Be Holding, by Ross Gay (University of Pittsburgh Press). Ross Gay’s latest poetry volume is a beautiful ode to basketball legend Julius Erving, better known as Dr. J. Be Holding, which was recently awarded the PEN / Jean Stein Book Award, is a book-length poem based on one of the “Doctor’s” legendary moves: his gravity-defying shot during the 1980 NBA Finals. Gay movingly brings out both the poetry of basketball and the trials and triumphs of Black life as a whole. This is a stunning and intimate meditation on sport and on Black life that will transport you to a place as high as the Doctor when he soared to the hoop during his heyday.
Deportes: The Making of a Mexican Sporting Diaspora, by José M. Alamillo (Rutgers University Press). The field of sports studies is experiencing a renaissance, and José Alamillo is at the forefront of it. In Deportes, Alamillo illustrates his mastery of transnational history by telling the story of the role of sport in Mexican American community formation on both sides of the border during the first half of the 20th century. Our understanding of the Mexican American experience is vitally enriched by this pathbreaking scholar’s well-written and impeccably researched book.
Mare of Easttown, created by Brad Ingelsby (HBO). My favorite show of the year and perhaps my favorite show ever (or maybe I’m just from Philadelphia), Mare of Easttown stars a gloriously middle-age Kate Winslet as the titular Mare Sheehan, a tough yet warmhearted detective investigating the murder of a teenage girl in Delaware County, Pennsylvania. If you’re from the area, you can immediately hear the work that Winslet and costar Evan Peters (Mare’s fellow dick Colin Zabel) put into mastering the local dialect, whose o’s are more difficult for the nonregional speaker to pronounce than the ø in København. And if you can’t get into the accent, or don’t care to spend your time dissecting Mare’s mind-boggling preference for Rolling Rock over Yuengling—which isn’t actually all that perplexing, since she merely prefers a lighter beer—you should still stick around for Jean Smart as Mare’s Candy Crush–obsessed mother and Guy Pearce as a sleazy one-book-novelist-turned-visiting-professor who’s a bit too out of place in Easttown to be there by accident …
At Night All Blood Is Black, by David Diop, translated from the French by Anna Moschovakis (Farrar, Straus & Giroux). A catch-you-by-the-throat, spellbinding nightmare of a book that unfolds as the confession of a Senegalese soldier fighting for the French in World War One. Tormented by the gruesome death of his beloved friend, Alfa Ndiaye embarks on mission of vengeance: each night he returns to the Allied trenches with the severed hand of a blue-eyed German soldier. This is an astonishingly violent novel—the most convincing you will read about the myriad ways that war makes monsters out of men—but it is somehow also sorrowful, even beautiful. Moschovakis’s elegant translation is a gift to all of us who read in English. The ending made me gasp.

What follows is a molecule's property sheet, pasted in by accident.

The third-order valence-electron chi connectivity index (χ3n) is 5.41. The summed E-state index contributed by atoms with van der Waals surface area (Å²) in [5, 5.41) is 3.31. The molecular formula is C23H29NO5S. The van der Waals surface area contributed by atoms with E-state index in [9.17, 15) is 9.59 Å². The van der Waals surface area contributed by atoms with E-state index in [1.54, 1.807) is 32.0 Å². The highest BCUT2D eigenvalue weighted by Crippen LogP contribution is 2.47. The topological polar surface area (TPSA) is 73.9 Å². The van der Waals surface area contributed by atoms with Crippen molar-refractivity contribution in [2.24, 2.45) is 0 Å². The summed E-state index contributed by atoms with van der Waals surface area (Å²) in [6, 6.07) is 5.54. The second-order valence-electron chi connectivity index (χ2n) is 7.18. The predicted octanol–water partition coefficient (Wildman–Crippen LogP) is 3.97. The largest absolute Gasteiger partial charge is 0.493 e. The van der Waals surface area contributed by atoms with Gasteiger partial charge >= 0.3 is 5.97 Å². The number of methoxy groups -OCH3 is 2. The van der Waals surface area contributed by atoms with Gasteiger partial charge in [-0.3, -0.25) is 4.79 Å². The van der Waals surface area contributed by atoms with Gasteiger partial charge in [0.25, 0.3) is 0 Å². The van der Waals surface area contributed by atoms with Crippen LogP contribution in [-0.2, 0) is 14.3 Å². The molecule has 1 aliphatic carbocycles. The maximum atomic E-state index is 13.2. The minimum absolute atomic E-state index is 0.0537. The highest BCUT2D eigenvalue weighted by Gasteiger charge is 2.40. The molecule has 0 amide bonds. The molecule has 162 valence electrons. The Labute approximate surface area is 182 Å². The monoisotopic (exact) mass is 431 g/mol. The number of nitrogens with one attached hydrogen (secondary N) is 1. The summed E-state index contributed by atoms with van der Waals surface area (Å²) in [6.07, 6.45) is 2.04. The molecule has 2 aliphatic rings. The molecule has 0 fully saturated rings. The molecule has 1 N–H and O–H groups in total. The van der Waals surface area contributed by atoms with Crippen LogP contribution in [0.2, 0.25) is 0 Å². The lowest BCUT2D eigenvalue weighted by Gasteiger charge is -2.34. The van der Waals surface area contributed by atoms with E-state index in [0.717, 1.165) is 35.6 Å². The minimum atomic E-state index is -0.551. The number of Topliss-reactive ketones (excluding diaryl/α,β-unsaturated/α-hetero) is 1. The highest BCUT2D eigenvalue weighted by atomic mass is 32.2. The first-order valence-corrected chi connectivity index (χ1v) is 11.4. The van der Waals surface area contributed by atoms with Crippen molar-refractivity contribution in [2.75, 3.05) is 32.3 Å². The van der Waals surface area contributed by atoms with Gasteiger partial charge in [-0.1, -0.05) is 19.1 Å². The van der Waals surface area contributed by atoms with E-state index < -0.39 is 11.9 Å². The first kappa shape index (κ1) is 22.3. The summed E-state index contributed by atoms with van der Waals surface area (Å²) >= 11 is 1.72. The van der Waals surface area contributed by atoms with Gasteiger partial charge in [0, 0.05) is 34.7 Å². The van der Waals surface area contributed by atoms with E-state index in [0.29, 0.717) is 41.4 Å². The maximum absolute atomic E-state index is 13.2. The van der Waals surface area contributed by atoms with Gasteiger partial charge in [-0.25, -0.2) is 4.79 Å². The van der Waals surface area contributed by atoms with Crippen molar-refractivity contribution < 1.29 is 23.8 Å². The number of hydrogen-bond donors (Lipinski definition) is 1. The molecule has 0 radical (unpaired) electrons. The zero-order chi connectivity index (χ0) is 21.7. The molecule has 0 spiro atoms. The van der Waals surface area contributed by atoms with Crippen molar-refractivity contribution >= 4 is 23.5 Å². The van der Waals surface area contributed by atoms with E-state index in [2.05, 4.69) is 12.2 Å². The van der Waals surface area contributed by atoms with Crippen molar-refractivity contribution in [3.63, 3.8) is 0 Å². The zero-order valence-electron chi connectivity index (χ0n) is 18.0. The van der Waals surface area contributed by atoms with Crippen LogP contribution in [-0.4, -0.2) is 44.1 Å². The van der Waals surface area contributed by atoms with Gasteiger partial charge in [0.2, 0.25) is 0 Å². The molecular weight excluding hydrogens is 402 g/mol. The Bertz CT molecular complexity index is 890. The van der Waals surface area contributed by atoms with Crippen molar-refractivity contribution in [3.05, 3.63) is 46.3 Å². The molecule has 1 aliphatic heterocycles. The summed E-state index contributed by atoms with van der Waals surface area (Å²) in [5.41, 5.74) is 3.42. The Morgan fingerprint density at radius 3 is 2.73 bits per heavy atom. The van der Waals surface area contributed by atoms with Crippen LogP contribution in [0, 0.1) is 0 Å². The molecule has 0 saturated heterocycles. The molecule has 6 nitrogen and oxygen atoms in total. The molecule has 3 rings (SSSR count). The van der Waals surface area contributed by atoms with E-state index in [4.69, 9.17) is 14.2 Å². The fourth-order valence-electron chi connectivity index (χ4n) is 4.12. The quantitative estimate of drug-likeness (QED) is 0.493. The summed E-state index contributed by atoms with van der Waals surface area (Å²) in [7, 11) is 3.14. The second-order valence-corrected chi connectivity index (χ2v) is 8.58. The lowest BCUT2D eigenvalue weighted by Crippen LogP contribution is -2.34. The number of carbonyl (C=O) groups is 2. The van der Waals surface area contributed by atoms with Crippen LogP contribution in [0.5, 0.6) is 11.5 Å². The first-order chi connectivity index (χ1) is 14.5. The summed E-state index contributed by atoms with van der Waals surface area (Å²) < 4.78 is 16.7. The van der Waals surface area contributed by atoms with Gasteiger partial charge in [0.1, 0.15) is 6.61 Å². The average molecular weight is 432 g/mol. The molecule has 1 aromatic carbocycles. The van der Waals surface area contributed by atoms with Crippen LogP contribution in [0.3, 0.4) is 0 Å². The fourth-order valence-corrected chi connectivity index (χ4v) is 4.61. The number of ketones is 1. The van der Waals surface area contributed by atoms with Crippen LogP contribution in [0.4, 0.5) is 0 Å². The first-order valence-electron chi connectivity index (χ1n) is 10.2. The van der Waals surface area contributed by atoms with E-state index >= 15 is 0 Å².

Tokyo Ueno Station, by Yu Miri, translated from the Japanese by Morgan Giles (Riverhead). Yu, a Zainichi Korean novelist, playwright, and essayist, deservedly won a National Book Award for this subtle, melancholy novel about the life of the homeless in Tokyo’s Ueno Imperial Gift Park. We witness their daily struggles through the eyes of Yu’s dead but still grief-stricken protagonist, Kazu, a laborer who first immigrated to Tokyo from the countryside to build the stadium for the 1964 Olympics. It is a slender novel, less than two hundred pages, but it is sweeping in scope: wealth inequality, economic migration, job insecurity, and the shame, humiliation, and loneliness that accompanies precarity. By paying tender attention to the marginalized and ignored, Yu indicts a country obsessed with its picture-perfect image.
Tono Monogatari, by Shigeru Mizuki, translated from the Japanese by Zack Davisson (Drawn and Quarterly); The Loneliness of the Long-Distance Cartoonist, by Adrian Tomine (Drawn and Quarterly). When the pandemic made it impossible for me to concentrate on long sentences, let alone paragraphs, I took refuge in graphic novels. They pulled me in and blocked the world out. Two stand out. First, manga master Mizuki’s adaptation of one of Japan’s greatest collections of folklore: Tono Monogatari. With his trademark sense of humor and playful style, Mizuki invites us to discover the many details of Tono’s rich tradition of supernatural stories. Zack Davisson deserves much credit for his excellent translation and illuminating explanatory notes. Second, Tomine’s intimate, introspective memoir (ingeniously packaged as a Moleskine notebook), which reveals his experience of his successful career as a compendium of slights, humiliations, embarrassments, and disappointments. A master of the form at his best, Tomine is also impressively unafraid to show himself at his worst: egotistical, neurotic, arrogant, insecure.